Verified adverse health effects from personal experience, physicians, and from personal reports from individuals with known DU exposures include:

  1. Reactive airway disease
  2. Neurological abnormalities
  3. Kidney stones and chronic kidney pain
  4. Rashes
  5. Vision degradation and night vision losses
  6. Gum tissue problems
  7. Lymphoma
  8. Various forms of skin and organ cancer
  9. Neuro-psychological disorders
  10. Uranium in semen
  11. Sexual dysfunction, and
  12. birth defects in offspring.

Today, serious adverse health effects have been documented in employees of and residents living near Puducah, Kentucky, Portsmouth, Ohio; Los Alamos, New Mexico; Oak Ridge, Tennessee; Hanford, Washington. Additionally employees at uranium manufacturing or processing facilities in New York, Tennessee, and the four corners area of southwest Colorado have repeatedly reported adverse health effects similar to those reported by verified Gulf War DU casualties. Iraqi and other humanitarian agency physicians are reporting serious adverse health effects in exposed populations. Today, verifying correlation between uranium exposures and adverse health effects, except in only in a few cases, may not be possible because of deliberate delays in screening. Health physics guidelines state that testing should be completed within 30 days not 8 years after exposures. Testing involves the collection of a urine, fecal, and throat samples. Eight years or so after exposures only a small fraction of the sequestered uranium or original dose will be detected. This fraction represents only the mobile or soluble portion that is in the body. Figure 1 shows the relationship between time of sampling and detection of internalized uranium. Two recent autopsies have revealed that sequestering is an observed phenomena and that the mobile fraction may or may not be representative of what is actually present. The current U.S. Army medical department guideline dated April 1999 requires immediate testing as always required by laws and regulations. However, this is still not occurring.

Even when verified medical evidence attributing adverse health effects to DU exposures is available official recognition and documentation has been erratic at best. For example during 1994 and 1995 United States Department of Defense medical personnel at an U.S. Army installation hospital removed, separated, and hid documented diagnoses from affected individuals and other physicians. Some medical records were retrieved, but, probably too late for many individuals. Today, this practice continues and consequently exposed individuals are not receiving adequate and effective medical care. This includes individuals whose medical care has been requested many times. This will continue as long as the United States, British, Canadian and other governments are permitted to ignore the emerging evidence and deny medical care to all individuals who have been or may have been exposed to depleted uranium (uranium 238), other isotopes, and other contaminants created as result of the use of depleted uranium munitions. The criteria describing exposures were specified in a message from Headquarters Department of the Army dated October 14, 1993 (enclosure 2) . Exposures requiring medical screening within 24 hours of exposure and consequent care included :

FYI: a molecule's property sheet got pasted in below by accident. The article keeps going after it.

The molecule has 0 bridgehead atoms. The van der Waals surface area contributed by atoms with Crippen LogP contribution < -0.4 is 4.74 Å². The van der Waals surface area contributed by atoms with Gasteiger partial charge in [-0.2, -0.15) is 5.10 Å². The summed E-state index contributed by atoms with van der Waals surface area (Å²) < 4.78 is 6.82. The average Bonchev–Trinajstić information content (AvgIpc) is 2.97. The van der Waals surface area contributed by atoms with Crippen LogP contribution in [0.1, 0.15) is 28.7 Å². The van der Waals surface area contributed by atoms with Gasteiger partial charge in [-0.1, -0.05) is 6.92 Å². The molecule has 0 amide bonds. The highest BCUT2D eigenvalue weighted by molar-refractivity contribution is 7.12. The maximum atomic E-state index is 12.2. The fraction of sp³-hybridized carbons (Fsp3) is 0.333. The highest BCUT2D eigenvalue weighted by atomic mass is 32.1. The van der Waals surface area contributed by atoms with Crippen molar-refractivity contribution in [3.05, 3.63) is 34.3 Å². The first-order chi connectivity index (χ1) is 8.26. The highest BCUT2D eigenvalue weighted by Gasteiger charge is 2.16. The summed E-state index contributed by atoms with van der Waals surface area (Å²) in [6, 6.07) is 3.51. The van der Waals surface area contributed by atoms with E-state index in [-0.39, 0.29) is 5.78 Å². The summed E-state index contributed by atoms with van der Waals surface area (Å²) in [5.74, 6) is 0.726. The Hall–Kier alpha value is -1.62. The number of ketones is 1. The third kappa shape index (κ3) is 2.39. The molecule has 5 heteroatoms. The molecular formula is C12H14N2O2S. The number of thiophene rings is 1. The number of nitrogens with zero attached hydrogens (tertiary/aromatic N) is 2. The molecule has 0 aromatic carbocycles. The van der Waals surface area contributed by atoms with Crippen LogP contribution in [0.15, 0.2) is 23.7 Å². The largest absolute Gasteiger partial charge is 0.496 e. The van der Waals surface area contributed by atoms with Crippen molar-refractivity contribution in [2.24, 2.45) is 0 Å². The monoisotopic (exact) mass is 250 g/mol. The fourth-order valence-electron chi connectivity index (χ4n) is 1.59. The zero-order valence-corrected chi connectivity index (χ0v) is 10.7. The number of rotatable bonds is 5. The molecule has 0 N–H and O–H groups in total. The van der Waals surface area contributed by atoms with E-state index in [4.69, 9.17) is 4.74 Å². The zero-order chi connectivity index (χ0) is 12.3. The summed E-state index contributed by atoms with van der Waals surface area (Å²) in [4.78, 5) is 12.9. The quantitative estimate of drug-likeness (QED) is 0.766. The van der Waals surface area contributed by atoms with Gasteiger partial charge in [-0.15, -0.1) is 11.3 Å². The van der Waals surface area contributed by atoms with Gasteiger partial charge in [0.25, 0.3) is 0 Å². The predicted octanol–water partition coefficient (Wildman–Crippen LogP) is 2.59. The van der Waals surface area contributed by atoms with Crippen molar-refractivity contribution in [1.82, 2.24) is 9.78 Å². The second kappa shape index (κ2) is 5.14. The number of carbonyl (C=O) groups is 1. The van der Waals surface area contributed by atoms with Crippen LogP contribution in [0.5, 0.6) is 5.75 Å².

1. Being in the midst of smoke from DU fires resulting from the burning of vehicles uploaded with DU munitions or depots in which DU munitions are being stored.
  2. Working within environments containing DU dust or residues from DU fires.
  3. Being within a structure or vehicle while it is struck by DU munitions.

These guidelines should be applicable to all exposed individuals and thus care should be independent of military or civilian status. Today, medical care has not been and is still not being given to all depleted uranium casualties as specified. Although, I am not a physician I have been involved in teaching and providing emergency medicine for over 20 years and thus the following recommendations are based on experience and common sense applications of emergency medicine and simple health physics principles. I also provided emergency medical care for some DU casualties in Iraq and Saudi Arabia during the Gulf War.

Medical care must be planned and completed to identify and then alleviate actual physiological problems rather than placing an emphasis on psychological manifestations and continued testing. Warriors, civilians, employees, non-combatants, and enemy personnel are sick and deserve care for the complex exposures that have resulted in observed physiological effects. Medical care for known uranium exposures should emphasize (concern in parentheses):

  1. neurology (heavy metal effects)
  2. ophthalmology (radiation and heavy metal effects)
  3. urology (heavy metal effects and crystal formation)
  4. dermatology (heavy metal effects)